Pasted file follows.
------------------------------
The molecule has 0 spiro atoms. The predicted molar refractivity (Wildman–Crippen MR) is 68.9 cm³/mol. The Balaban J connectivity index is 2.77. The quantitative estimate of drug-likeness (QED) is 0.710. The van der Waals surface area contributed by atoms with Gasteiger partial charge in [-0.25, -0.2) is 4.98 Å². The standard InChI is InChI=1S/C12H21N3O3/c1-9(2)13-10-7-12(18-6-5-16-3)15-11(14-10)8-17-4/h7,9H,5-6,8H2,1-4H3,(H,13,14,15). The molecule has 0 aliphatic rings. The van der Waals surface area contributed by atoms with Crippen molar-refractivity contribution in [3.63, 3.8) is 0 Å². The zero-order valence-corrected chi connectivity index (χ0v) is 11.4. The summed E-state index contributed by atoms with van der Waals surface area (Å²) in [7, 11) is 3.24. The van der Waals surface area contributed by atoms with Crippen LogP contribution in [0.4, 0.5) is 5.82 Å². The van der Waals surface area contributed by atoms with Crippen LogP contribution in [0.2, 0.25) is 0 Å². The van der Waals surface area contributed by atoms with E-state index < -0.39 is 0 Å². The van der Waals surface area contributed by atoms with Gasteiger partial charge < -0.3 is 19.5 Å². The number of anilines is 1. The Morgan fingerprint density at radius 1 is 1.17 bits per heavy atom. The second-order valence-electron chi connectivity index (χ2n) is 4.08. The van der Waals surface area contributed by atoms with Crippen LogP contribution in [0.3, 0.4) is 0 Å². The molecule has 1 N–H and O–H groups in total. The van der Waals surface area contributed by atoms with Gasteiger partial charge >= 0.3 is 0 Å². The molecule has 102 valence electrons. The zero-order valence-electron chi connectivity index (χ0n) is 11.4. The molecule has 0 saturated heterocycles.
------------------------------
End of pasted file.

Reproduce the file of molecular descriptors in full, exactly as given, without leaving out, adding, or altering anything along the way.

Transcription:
The molecule has 0 spiro atoms. The predicted molar refractivity (Wildman–Crippen MR) is 68.9 cm³/mol. The Balaban J connectivity index is 2.77. The quantitative estimate of drug-likeness (QED) is 0.710. The van der Waals surface area contributed by atoms with Gasteiger partial charge in [-0.25, -0.2) is 4.98 Å². The standard InChI is InChI=1S/C12H21N3O3/c1-9(2)13-10-7-12(18-6-5-16-3)15-11(14-10)8-17-4/h7,9H,5-6,8H2,1-4H3,(H,13,14,15). The molecule has 0 aliphatic rings. The van der Waals surface area contributed by atoms with Crippen molar-refractivity contribution in [3.63, 3.8) is 0 Å². The zero-order valence-corrected chi connectivity index (χ0v) is 11.4. The summed E-state index contributed by atoms with van der Waals surface area (Å²) in [7, 11) is 3.24. The van der Waals surface area contributed by atoms with Crippen LogP contribution in [0.4, 0.5) is 5.82 Å². The van der Waals surface area contributed by atoms with Crippen LogP contribution in [0.2, 0.25) is 0 Å². The van der Waals surface area contributed by atoms with E-state index < -0.39 is 0 Å². The van der Waals surface area contributed by atoms with Gasteiger partial charge < -0.3 is 19.5 Å². The number of anilines is 1. The Morgan fingerprint density at radius 1 is 1.17 bits per heavy atom. The second-order valence-electron chi connectivity index (χ2n) is 4.08. The van der Waals surface area contributed by atoms with Crippen LogP contribution in [0.3, 0.4) is 0 Å². The molecule has 1 N–H and O–H groups in total. The van der Waals surface area contributed by atoms with Gasteiger partial charge >= 0.3 is 0 Å². The molecule has 102 valence electrons. The zero-order valence-electron chi connectivity index (χ0n) is 11.4. The molecule has 0 saturated heterocycles.